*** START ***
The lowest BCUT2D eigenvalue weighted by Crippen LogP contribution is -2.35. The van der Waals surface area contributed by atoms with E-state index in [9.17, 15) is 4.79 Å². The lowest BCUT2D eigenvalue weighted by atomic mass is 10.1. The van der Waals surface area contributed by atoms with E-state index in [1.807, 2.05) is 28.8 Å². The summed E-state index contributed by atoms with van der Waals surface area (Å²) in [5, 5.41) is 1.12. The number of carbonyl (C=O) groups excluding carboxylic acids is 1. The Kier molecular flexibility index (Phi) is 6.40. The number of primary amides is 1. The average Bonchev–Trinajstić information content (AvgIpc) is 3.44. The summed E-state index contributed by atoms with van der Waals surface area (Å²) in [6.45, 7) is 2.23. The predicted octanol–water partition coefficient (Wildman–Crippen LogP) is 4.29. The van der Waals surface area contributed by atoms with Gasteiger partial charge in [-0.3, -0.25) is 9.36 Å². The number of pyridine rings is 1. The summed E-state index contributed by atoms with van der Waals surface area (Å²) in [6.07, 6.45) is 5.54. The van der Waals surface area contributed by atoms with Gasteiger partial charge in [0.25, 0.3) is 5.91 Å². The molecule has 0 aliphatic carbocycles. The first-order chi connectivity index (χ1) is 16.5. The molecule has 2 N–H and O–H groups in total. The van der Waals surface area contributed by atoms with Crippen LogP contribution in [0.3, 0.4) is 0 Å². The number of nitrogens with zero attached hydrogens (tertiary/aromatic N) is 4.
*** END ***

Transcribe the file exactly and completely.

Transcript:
The lowest BCUT2D eigenvalue weighted by Crippen LogP contribution is -2.35. The van der Waals surface area contributed by atoms with E-state index in [9.17, 15) is 4.79 Å². The lowest BCUT2D eigenvalue weighted by atomic mass is 10.1. The van der Waals surface area contributed by atoms with E-state index in [1.807, 2.05) is 28.8 Å². The summed E-state index contributed by atoms with van der Waals surface area (Å²) in [5, 5.41) is 1.12. The number of carbonyl (C=O) groups excluding carboxylic acids is 1. The Kier molecular flexibility index (Phi) is 6.40. The number of primary amides is 1. The average Bonchev–Trinajstić information content (AvgIpc) is 3.44. The summed E-state index contributed by atoms with van der Waals surface area (Å²) in [6.45, 7) is 2.23. The predicted octanol–water partition coefficient (Wildman–Crippen LogP) is 4.29. The van der Waals surface area contributed by atoms with Gasteiger partial charge in [-0.3, -0.25) is 9.36 Å². The number of pyridine rings is 1. The summed E-state index contributed by atoms with van der Waals surface area (Å²) in [6.07, 6.45) is 5.54. The van der Waals surface area contributed by atoms with Gasteiger partial charge in [0.25, 0.3) is 5.91 Å². The molecule has 0 aliphatic carbocycles. The first-order chi connectivity index (χ1) is 16.5. The molecule has 2 N–H and O–H groups in total. The van der Waals surface area contributed by atoms with Crippen LogP contribution in [0.3, 0.4) is 0 Å². The number of nitrogens with zero attached hydrogens (tertiary/aromatic N) is 4.